Update: Chrisette Michele's audio equipment was damaged during heavy afternoon storms, according to Angela Flagg, director of public and media relations for Johnson Inc., the company that puts on Fridays at Sunset. The equipment “took on a tremendous amount of water causing technical difficulties,” Flagg says.
For the past fifteen years, the people behind Fridays at Sunset have provided Richmonders a reliable and comfortable venue for urban music. As one of the few venues in town that is not afraid to book rap acts, the concert series is a proof that there is an audience for black music that knows how to enjoy it peacefully and respectfully.
Fridays at Sunset does it right -- usually.
While Friday's opening act, local R&B/hip-hop outfit The Band Belief,
seemed to be operating at full power at the start of the final concert of the summer series, there was something wrong by the time the headliner took the stage.
“We're having some technical difficulties,” Chrisette Michele said after her first song, telling the crowd to expect a set that you might see in a small jazz club, with a lot of improvisation and conversation. The diminutive singer then offered a stripped down version of “Blame it On Me,” with a power and conviction that may have led you to believe was admitting guilt for the faulty equipment, rather than saying farewell to an unworthy lover.
Most didn't seem to mind that they were witnessing an unplugged-like version of a Chrisette Michele concert. As she made her way through songs from her debut “I Am” and her sophomore release “Epiphany," she kept the crowd's attention, even if most kept their seats.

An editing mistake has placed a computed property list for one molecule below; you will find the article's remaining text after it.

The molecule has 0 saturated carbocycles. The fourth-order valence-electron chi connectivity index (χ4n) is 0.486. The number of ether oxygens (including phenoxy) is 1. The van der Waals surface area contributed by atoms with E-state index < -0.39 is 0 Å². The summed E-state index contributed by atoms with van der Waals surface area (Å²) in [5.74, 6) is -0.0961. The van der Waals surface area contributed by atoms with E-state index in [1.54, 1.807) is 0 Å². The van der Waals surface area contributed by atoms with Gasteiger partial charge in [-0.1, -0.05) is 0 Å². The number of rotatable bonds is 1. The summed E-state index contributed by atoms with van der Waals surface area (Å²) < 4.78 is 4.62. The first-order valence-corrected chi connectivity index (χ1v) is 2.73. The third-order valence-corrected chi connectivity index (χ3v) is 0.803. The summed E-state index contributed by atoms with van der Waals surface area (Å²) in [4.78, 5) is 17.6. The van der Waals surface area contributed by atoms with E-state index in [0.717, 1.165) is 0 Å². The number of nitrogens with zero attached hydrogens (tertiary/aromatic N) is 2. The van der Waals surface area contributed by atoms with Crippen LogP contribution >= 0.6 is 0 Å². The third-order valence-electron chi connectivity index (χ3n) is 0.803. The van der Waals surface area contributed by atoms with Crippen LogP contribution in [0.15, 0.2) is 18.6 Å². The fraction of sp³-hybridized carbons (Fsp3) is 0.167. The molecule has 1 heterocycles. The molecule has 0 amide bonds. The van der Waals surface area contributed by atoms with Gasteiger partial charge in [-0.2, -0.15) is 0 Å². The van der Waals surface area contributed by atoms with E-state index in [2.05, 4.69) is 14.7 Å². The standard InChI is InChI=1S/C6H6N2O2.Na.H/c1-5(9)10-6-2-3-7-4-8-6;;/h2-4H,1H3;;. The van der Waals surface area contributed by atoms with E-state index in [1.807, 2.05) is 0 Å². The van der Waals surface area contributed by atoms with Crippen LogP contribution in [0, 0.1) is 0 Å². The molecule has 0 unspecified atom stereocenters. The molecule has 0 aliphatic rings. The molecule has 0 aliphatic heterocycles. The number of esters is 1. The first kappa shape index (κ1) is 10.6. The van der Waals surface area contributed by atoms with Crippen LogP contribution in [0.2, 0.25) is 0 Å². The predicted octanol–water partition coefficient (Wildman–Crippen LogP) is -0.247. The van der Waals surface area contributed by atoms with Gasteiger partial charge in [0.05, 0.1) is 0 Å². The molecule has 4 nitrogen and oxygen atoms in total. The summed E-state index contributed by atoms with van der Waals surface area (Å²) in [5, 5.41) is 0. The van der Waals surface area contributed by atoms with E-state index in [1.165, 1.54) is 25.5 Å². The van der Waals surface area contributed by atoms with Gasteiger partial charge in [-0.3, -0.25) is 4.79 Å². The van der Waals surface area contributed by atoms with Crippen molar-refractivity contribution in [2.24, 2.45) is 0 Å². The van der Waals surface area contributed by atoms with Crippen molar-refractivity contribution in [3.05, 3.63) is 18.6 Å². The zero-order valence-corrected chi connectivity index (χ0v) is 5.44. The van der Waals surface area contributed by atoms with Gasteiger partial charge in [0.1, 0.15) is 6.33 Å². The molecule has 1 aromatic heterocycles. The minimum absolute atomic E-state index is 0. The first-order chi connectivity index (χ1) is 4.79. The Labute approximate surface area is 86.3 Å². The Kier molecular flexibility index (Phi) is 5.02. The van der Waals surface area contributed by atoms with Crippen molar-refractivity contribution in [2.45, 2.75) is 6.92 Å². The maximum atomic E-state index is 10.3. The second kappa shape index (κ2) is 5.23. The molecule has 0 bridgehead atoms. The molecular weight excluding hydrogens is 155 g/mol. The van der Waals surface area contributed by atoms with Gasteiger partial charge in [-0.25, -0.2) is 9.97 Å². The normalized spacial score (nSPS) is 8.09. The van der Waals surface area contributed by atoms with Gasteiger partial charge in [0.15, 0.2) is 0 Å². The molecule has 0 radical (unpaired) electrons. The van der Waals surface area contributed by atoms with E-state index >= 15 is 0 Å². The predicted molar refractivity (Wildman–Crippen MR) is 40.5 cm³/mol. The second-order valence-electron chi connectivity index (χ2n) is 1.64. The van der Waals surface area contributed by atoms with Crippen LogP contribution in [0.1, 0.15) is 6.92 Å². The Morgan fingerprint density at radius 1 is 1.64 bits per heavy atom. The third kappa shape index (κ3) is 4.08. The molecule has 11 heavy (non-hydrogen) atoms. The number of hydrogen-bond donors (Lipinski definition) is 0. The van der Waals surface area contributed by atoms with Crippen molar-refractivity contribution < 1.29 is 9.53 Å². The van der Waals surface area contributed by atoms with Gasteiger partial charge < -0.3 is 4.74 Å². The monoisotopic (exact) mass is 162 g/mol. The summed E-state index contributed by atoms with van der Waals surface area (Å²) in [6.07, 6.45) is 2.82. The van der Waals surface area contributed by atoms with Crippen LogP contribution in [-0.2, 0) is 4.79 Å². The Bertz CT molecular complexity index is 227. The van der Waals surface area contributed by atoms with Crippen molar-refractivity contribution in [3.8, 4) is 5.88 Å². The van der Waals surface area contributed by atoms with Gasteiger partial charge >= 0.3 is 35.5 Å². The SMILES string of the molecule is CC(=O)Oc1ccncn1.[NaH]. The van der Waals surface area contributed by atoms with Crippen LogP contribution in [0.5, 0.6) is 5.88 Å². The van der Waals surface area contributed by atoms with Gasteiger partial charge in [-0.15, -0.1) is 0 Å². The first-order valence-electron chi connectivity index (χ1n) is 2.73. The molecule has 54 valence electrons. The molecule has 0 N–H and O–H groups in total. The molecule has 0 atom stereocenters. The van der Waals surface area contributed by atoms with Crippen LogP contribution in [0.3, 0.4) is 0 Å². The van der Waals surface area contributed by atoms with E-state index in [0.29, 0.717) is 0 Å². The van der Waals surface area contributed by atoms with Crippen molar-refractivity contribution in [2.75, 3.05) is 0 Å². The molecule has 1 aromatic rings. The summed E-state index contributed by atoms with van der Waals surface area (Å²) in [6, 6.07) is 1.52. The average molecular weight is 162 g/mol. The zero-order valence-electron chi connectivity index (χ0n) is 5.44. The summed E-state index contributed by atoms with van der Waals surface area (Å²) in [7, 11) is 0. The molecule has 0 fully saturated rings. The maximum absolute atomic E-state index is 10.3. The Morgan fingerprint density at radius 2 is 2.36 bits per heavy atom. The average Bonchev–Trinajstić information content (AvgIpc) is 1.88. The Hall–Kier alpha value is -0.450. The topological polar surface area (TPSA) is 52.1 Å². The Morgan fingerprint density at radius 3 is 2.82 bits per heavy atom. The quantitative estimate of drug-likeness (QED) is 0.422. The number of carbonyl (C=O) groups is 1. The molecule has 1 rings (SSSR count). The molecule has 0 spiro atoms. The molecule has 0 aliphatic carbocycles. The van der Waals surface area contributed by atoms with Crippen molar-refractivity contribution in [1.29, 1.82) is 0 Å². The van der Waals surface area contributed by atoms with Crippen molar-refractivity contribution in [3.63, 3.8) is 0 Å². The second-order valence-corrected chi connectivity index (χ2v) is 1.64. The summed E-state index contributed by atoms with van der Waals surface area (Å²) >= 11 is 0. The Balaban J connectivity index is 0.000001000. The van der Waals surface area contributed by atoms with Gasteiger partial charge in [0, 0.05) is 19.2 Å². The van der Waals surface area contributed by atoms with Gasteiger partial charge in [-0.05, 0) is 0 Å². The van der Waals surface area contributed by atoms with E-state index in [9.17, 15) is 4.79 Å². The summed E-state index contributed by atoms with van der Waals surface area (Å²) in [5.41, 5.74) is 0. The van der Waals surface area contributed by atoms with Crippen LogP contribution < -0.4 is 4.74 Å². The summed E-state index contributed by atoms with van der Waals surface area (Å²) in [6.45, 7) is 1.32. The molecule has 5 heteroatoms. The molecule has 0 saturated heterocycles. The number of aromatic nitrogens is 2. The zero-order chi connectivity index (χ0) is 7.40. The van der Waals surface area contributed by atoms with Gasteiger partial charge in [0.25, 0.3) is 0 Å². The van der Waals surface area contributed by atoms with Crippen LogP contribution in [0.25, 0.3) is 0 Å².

She approached the title track from her latest album with a promise to continue the troubled show.
“Even if it don't sound like the record, I'm a do it anyway,” she said.
One instrument that was fully operational for the entire night was the 26-year-old singer's voice. Michele has a vocal dexterity that belies her age and experience. In addition to her own vocal style, the singer also impersonated retro-soul diva Erykah Badu, pop pianist John Legend and R&B diva Anita Baker, with the appropriate amount of humor and reverence. She also taught a “scat session” and explained how she emulates jazz greats like Ella Fitzgerald by incorporating their style into her music. Michele paid tribute to the late Michael Jackson with an a cappella version of his trite ballad “Heal the World.”
Most of the pretty faces in contemporary R&B don't belong on a stage without the proper effects and equipment. Chrisette Michele clearly isn't one of those artists. But as she belted out her last notes amid abandoned instruments, you couldn't help but think about what might have been. - Craig Belcher